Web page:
wouldn’t think an egg could ward off evil or keep your house from burning down,
unless, of course, you are familiar with pysanky, the Ukrainian folk art of elaborately
dyed eggs. A Ukrainian friend of mine explained how the talisman works: The bright
colors and ornate patterns on the pysanky (pronounced “peh-san-keh”), attract
evil spirits. When the curious spirits come closer to investigate, they get sucked
inside the egg and are trapped. O’ahu-based artist Kent West found the lure of
the pysanky just as irresistible, and found himself drawn to the art form.
is an unlikely pysanky expert. He was born in Colorado, does not have Ukrainian
roots in his family tree and has never taken an art class in his life. “My artistic
expression is inspired by my mother, a graphic artist. I grew up around art,”
he explains. His life turned eggy in 1987, when he picked up a National Geographic
magazine that featured an article about Ukraine and pysanky art.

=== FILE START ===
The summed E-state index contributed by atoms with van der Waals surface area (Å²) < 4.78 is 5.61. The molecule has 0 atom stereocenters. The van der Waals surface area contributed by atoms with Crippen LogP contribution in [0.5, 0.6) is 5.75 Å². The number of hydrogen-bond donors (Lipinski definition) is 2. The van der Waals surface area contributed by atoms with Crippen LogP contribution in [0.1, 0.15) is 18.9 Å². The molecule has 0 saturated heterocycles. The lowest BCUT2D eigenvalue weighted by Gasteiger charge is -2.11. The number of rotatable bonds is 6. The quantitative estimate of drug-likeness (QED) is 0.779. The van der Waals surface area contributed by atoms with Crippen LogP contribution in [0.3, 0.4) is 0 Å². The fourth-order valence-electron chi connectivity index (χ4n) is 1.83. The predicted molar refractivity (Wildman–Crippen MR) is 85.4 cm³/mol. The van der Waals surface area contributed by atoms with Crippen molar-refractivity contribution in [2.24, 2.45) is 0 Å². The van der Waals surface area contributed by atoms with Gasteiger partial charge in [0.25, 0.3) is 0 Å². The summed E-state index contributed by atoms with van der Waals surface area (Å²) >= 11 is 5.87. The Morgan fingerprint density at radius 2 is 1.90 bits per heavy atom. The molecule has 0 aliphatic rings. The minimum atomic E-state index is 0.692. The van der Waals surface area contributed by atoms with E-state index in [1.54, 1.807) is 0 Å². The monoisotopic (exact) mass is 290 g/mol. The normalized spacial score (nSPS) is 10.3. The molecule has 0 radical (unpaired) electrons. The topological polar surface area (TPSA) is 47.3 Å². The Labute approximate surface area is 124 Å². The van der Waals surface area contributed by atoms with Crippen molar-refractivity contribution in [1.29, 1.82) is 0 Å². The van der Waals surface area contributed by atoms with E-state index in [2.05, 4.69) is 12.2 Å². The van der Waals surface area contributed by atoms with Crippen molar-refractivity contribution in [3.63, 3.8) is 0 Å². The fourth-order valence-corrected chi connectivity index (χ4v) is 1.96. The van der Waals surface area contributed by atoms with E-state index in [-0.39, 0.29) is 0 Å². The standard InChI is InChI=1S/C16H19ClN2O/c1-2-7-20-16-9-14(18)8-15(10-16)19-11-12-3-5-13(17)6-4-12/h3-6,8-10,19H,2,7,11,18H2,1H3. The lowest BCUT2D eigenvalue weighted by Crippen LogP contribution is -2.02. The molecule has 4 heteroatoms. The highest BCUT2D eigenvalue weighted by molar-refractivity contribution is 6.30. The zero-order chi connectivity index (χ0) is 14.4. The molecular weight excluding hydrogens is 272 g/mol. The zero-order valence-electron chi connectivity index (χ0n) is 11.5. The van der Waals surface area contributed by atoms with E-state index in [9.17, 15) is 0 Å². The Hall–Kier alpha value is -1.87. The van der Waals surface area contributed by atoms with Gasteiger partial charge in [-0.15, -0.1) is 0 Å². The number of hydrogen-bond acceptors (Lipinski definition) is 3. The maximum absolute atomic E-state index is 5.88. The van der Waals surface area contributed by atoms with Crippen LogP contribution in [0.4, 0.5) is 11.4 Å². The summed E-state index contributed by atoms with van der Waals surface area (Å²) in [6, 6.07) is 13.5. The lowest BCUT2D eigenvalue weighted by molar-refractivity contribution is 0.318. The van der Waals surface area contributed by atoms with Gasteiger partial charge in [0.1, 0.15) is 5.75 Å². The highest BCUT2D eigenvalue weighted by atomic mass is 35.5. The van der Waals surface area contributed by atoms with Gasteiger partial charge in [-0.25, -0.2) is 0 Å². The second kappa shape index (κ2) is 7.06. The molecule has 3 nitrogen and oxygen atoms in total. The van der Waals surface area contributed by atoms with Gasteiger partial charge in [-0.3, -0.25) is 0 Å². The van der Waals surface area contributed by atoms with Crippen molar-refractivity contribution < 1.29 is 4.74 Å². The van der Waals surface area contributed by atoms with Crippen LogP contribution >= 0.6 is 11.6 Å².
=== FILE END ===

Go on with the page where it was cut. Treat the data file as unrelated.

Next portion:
comes from the Ukrainian word “to write.” The eggs are a deeply spiritual art
form. They are crafted around Easter, blessed in church and then given to family
and respected outsiders as gifts. Each color and pattern has meaning, so the receiver
of the egg gets a message. For example, a diamond shape symbolizes knowledge,
wheat represents good health and curls are used for defense. The egg itself represents
transformation and the cycle of life.
Although pysanky are traditionally
made with whole, raw eggs, many contemporary artists prefer the safety of a blown-out
egg, which is less likely to explode in a foul-smelling debacle. West works with
duck, goose, rhea (a large, flightless bird found in South America) and ostrich
eggs. Using a kistka, a pointed instrument, he draws on the eggs with hot beeswax.
Then he mixes analine, a powdered dye, with distilled water and vinegar. The eggs
get alternating layers of dye, then wax, then dye, which creates the different
layers of color.
Working out of his Käne’ohe studio, West spends hours
on each of his one-of-a-kind egg paintings. They are done in the pysanky style,
but also reflect Hawaiian motifs. “Not only the flora and fauna, but also the
amazing life in the sea,” West says. “It’s incredible to have an organic canvas-the
egg-that is from the earth, and then put a nature scene onto it.”